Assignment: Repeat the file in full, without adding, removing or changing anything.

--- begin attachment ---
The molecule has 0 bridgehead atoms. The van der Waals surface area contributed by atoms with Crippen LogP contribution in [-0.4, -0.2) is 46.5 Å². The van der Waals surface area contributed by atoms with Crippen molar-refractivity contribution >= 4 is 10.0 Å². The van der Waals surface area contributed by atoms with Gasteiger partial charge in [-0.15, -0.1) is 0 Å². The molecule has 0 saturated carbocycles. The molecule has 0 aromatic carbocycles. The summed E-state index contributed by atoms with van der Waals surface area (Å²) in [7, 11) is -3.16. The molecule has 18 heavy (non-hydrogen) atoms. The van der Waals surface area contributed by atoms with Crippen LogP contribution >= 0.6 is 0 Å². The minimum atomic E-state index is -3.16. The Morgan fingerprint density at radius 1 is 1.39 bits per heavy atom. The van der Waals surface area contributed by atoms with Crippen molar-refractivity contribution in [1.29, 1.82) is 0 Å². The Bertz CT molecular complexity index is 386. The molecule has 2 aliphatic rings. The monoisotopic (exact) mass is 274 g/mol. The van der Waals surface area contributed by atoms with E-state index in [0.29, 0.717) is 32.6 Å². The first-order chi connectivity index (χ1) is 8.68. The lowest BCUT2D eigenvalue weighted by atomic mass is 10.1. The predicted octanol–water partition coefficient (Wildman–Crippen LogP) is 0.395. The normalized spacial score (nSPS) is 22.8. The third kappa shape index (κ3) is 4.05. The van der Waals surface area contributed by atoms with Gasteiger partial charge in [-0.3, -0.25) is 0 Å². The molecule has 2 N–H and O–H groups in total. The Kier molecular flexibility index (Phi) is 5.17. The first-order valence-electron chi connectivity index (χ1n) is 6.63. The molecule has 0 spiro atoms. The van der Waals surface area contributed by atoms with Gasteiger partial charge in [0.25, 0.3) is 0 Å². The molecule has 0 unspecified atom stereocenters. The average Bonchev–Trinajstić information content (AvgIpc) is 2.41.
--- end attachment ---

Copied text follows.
The molecule has 0 bridgehead atoms. The van der Waals surface area contributed by atoms with Crippen LogP contribution in [-0.4, -0.2) is 46.5 Å². The van der Waals surface area contributed by atoms with Crippen molar-refractivity contribution >= 4 is 10.0 Å². The van der Waals surface area contributed by atoms with Gasteiger partial charge in [-0.15, -0.1) is 0 Å². The molecule has 0 saturated carbocycles. The molecule has 0 aromatic carbocycles. The summed E-state index contributed by atoms with van der Waals surface area (Å²) in [7, 11) is -3.16. The molecule has 18 heavy (non-hydrogen) atoms. The van der Waals surface area contributed by atoms with Crippen LogP contribution >= 0.6 is 0 Å². The minimum atomic E-state index is -3.16. The Morgan fingerprint density at radius 1 is 1.39 bits per heavy atom. The van der Waals surface area contributed by atoms with Crippen molar-refractivity contribution in [1.29, 1.82) is 0 Å². The Bertz CT molecular complexity index is 386. The molecule has 2 aliphatic rings. The monoisotopic (exact) mass is 274 g/mol. The van der Waals surface area contributed by atoms with E-state index in [0.29, 0.717) is 32.6 Å². The first-order chi connectivity index (χ1) is 8.68. The lowest BCUT2D eigenvalue weighted by atomic mass is 10.1. The predicted octanol–water partition coefficient (Wildman–Crippen LogP) is 0.395. The normalized spacial score (nSPS) is 22.8. The third kappa shape index (κ3) is 4.05. The van der Waals surface area contributed by atoms with Gasteiger partial charge in [-0.3, -0.25) is 0 Å². The molecule has 2 N–H and O–H groups in total. The Kier molecular flexibility index (Phi) is 5.17. The first-order valence-electron chi connectivity index (χ1n) is 6.63. The molecule has 0 spiro atoms. The van der Waals surface area contributed by atoms with Gasteiger partial charge in [0.25, 0.3) is 0 Å². The molecule has 0 unspecified atom stereocenters. The average Bonchev–Trinajstić information content (AvgIpc) is 2.41.